Draw a pie chart.
pie(x, labels = names(x), edges = 200, radius = 0.8, clockwise = FALSE, init.angle = if(clockwise) 90 else 0, density = NULL, angle = 45, col = NULL, border = NULL, lty = NULL, main = NULL, …)
- a vector of non-negative numerical quantities.
The values in
xare displayed as the areas of pie slices.
- one or more expressions or character strings giving
names for the slices. Other objects are coerced by
as.graphicsAnnot. For empty or
NA(after coercion to character) labels, no label nor pointing line is drawn.
- the circular outline of the pie is approximated by a polygon with this many edges.
- the pie is drawn centered in a square box whose sides range from \(-1\) to \(1\). If the character strings labeling the slices are long it may be necessary to use a smaller radius.
- logical indicating if slices are drawn clockwise or counter clockwise (i.e., mathematically positive direction), the latter is default.
- number specifying the starting angle (in
degrees) for the slices. Defaults to 0 (i.e., ‘3 o'clock’)
clockwiseis true where
init.angledefaults to 90 (degrees), (i.e., ‘12 o'clock’).
- the density of shading lines, in lines per inch.
The default value of
NULLmeans that no shading lines are drawn. Non-positive values of
densityalso inhibit the drawing of shading lines.
- the slope of shading lines, given as an angle in degrees (counter-clockwise).
- a vector of colors to be used in filling or shading
the slices. If missing a set of 6 pastel colours is used,
densityis specified when
- border, lty
- (possibly vectors) arguments passed to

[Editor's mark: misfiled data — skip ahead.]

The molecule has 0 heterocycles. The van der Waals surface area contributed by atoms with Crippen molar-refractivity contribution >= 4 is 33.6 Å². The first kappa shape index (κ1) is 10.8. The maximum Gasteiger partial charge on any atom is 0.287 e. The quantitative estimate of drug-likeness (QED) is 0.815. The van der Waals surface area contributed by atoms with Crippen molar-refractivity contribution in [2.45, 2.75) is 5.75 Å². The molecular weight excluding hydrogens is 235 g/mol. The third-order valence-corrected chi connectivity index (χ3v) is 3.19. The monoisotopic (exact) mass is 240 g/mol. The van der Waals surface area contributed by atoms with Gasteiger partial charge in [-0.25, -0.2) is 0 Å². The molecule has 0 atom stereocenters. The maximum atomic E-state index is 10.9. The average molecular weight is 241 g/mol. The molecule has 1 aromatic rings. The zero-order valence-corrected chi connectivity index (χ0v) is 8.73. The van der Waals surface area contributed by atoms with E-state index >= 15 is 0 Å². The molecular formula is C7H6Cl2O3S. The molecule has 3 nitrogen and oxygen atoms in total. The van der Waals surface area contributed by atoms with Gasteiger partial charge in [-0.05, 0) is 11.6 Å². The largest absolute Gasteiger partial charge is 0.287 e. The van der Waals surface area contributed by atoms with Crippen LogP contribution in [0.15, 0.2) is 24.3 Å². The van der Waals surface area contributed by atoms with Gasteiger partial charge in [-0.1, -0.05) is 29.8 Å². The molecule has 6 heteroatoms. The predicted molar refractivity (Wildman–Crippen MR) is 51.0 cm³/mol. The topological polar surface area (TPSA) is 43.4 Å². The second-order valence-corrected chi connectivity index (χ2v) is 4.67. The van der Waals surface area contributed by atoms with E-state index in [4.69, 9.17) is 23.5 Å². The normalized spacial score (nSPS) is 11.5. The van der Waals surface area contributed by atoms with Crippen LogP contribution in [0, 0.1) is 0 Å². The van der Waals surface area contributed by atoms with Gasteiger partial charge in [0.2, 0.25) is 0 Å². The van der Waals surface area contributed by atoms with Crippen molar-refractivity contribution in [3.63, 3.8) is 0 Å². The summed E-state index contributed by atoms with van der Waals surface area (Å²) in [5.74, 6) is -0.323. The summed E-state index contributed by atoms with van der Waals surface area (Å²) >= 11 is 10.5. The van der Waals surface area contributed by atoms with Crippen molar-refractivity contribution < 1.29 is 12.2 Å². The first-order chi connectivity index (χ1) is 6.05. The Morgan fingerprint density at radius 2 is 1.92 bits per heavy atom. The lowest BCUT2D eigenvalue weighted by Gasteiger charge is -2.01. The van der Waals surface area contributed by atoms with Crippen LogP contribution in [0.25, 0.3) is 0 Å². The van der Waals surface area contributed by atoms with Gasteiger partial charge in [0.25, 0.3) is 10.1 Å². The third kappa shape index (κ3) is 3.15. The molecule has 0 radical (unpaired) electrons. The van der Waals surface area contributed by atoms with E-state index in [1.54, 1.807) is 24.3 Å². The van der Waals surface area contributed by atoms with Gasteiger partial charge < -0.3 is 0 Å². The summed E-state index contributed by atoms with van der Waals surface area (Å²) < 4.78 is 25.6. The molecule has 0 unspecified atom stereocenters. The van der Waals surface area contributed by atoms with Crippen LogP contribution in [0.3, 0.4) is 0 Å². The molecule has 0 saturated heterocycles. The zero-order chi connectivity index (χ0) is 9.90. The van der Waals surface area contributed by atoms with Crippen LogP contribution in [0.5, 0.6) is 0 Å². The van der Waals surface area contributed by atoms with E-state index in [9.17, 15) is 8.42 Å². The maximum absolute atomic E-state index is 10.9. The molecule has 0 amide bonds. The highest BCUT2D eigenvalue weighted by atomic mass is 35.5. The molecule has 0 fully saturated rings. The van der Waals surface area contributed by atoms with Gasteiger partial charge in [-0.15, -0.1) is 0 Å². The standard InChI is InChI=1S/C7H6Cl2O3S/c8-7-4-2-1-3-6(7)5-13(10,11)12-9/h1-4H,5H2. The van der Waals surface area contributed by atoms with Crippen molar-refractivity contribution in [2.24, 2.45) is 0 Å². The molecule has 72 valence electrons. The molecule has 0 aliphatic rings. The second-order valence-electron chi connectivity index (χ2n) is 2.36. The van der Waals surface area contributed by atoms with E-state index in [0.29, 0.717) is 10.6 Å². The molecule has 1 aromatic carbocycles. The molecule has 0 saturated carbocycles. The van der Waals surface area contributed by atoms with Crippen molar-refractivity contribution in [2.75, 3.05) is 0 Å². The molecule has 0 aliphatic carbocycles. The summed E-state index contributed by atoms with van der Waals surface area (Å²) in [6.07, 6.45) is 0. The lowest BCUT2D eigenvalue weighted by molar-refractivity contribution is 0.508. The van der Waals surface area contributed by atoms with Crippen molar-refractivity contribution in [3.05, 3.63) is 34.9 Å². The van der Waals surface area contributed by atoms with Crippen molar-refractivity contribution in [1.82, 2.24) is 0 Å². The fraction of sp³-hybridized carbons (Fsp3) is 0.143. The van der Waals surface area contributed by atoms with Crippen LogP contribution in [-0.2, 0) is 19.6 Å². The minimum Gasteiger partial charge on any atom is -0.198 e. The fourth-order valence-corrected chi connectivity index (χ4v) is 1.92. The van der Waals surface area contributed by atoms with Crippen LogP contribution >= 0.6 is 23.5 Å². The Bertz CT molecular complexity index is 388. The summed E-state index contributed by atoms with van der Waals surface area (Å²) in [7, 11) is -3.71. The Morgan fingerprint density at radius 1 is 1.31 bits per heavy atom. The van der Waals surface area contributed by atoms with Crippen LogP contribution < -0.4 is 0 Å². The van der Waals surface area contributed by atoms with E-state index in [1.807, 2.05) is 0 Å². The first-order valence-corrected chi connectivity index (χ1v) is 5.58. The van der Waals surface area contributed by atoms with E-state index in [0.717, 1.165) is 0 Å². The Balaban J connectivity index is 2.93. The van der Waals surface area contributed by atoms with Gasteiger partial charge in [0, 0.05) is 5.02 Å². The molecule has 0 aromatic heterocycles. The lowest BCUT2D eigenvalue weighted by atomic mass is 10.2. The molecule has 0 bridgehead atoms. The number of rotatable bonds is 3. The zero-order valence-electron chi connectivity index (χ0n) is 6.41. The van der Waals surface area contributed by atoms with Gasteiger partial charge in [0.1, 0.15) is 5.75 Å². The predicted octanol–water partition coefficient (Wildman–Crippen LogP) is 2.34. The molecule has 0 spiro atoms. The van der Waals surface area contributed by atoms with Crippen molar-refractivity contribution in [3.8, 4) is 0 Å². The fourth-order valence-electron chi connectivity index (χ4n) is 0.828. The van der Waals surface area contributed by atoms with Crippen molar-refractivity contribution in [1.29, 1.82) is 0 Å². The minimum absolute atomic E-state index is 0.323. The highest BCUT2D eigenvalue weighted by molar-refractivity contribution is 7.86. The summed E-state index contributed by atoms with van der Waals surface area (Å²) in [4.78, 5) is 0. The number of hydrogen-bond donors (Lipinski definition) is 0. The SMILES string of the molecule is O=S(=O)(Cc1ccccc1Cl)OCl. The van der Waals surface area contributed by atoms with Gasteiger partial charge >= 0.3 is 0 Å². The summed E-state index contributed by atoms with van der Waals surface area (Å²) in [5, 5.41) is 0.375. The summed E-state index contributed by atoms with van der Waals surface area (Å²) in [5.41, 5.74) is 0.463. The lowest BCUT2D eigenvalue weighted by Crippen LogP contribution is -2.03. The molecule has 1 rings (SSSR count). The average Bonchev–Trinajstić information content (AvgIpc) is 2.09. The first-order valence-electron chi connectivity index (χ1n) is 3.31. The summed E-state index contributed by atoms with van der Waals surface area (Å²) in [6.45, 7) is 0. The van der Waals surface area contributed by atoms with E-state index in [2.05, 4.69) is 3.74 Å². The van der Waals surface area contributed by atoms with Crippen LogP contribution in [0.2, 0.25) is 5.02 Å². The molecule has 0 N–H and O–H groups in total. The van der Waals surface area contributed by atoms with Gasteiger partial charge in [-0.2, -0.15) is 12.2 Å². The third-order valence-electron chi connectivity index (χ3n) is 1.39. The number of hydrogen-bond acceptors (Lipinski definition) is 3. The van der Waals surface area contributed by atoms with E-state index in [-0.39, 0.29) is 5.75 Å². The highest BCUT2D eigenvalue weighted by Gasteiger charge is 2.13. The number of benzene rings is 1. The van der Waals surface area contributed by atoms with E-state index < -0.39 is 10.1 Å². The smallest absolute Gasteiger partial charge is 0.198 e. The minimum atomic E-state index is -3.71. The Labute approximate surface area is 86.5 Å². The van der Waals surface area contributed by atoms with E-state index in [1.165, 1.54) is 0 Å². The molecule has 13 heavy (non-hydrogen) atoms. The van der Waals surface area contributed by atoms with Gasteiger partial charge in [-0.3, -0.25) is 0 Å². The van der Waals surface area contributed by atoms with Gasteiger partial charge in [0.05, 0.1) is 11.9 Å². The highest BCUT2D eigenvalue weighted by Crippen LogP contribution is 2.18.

polygonwhich draws each slice.
- an overall title for the plot.
- graphical parameters can be given as arguments to
pie. They will affect the main title and labels only.
Pie charts are a very bad way of displaying information. The eye is good at judging linear measures and bad at judging relative areas. A bar chart or dot chart is a preferable way of displaying this type of data. Cleveland (1985), page 264: “Data that can be shown by pie charts always can be shown by a dot chart. This means that judgements of position along a common scale can be made instead of the less accurate angle judgements.” This statement is based on the empirical investigations of Cleveland and McGill as well as investigations by perceptual psychologists.
Becker, R. A., Chambers, J. M. and Wilks, A. R. (1988) The New S Language. Wadsworth & Brooks/Cole. Cleveland, W. S. (1985) The Elements of Graphing Data. Wadsworth: Monterey, CA, USA.
require(grDevices) pie(rep(1, 24), col = rainbow(24), radius = 0.9) pie.sales <- c(0.12, 0.3, 0.26, 0.16, 0.04, 0.12) names(pie.sales) <- c("Blueberry", "Cherry", "Apple", "Boston Cream", "Other", "Vanilla Cream") pie(pie.sales) # default colours pie(pie.sales, col = c("purple", "violetred1", "green3", "cornsilk", "cyan", "white")) pie(pie.sales, col = gray(seq(0.4, 1.0, length = 6))) pie(pie.sales, density = 10, angle = 15 + 10 * 1:6) pie(pie.sales, clockwise = TRUE, main = "pie(*, clockwise = TRUE)") segments(0, 0, 0, 1, col = "red", lwd = 2) text(0, 1, "init.angle = 90", col = "red") n <- 200 pie(rep(1, n), labels = "", col = rainbow(n), border = NA, main = "pie(*, labels=\"\", col=rainbow(n), border=NA,..") ## Another case showing pie() is rather fun than science: ## (original by FinalBackwardsGlance on http://imgur.com/gallery/wWrpU4X) pie(c(Sky = 78, "Sunny side of pyramid" = 17, "Shady side of pyramid" = 5), init.angle = 315, col = c("deepskyblue", "yellow", "yellow3"), border = FALSE)